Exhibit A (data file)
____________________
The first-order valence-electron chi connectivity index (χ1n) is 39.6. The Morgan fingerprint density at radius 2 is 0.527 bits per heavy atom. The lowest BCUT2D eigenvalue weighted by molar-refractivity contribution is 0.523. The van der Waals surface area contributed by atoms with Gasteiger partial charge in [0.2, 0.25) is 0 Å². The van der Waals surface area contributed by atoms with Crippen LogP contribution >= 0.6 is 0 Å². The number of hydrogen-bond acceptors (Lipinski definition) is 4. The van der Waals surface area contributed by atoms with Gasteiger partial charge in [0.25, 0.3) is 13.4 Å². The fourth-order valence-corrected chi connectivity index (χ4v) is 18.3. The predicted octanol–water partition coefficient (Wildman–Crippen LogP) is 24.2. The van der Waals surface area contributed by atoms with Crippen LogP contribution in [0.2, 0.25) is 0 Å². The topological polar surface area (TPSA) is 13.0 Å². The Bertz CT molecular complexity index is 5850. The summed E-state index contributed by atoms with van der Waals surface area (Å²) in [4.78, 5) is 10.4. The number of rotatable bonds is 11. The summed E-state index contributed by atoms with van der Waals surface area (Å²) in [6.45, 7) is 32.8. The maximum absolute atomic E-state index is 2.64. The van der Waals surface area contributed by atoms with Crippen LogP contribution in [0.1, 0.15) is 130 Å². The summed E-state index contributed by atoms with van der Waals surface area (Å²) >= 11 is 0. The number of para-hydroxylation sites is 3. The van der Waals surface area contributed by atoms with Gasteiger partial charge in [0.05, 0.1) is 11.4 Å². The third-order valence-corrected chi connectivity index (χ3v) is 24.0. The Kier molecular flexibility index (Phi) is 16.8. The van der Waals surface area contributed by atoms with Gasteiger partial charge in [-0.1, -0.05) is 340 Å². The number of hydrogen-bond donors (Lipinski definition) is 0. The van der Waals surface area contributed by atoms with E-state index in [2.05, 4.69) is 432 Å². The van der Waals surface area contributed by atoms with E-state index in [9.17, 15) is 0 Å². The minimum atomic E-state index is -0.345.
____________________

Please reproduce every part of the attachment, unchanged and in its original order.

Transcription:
The first-order valence-electron chi connectivity index (χ1n) is 39.6. The Morgan fingerprint density at radius 2 is 0.527 bits per heavy atom. The lowest BCUT2D eigenvalue weighted by molar-refractivity contribution is 0.523. The van der Waals surface area contributed by atoms with Gasteiger partial charge in [0.2, 0.25) is 0 Å². The van der Waals surface area contributed by atoms with Crippen LogP contribution >= 0.6 is 0 Å². The number of hydrogen-bond acceptors (Lipinski definition) is 4. The van der Waals surface area contributed by atoms with Gasteiger partial charge in [0.25, 0.3) is 13.4 Å². The fourth-order valence-corrected chi connectivity index (χ4v) is 18.3. The predicted octanol–water partition coefficient (Wildman–Crippen LogP) is 24.2. The van der Waals surface area contributed by atoms with Crippen LogP contribution in [0.2, 0.25) is 0 Å². The topological polar surface area (TPSA) is 13.0 Å². The Bertz CT molecular complexity index is 5850. The summed E-state index contributed by atoms with van der Waals surface area (Å²) in [4.78, 5) is 10.4. The number of rotatable bonds is 11. The summed E-state index contributed by atoms with van der Waals surface area (Å²) in [6.45, 7) is 32.8. The maximum absolute atomic E-state index is 2.64. The van der Waals surface area contributed by atoms with Crippen LogP contribution in [0.1, 0.15) is 130 Å². The summed E-state index contributed by atoms with van der Waals surface area (Å²) >= 11 is 0. The number of para-hydroxylation sites is 3. The van der Waals surface area contributed by atoms with Gasteiger partial charge in [0.05, 0.1) is 11.4 Å². The third-order valence-corrected chi connectivity index (χ3v) is 24.0. The Kier molecular flexibility index (Phi) is 16.8. The van der Waals surface area contributed by atoms with Gasteiger partial charge in [-0.1, -0.05) is 340 Å². The number of hydrogen-bond donors (Lipinski definition) is 0. The van der Waals surface area contributed by atoms with E-state index in [2.05, 4.69) is 432 Å². The van der Waals surface area contributed by atoms with E-state index in [9.17, 15) is 0 Å². The minimum atomic E-state index is -0.345.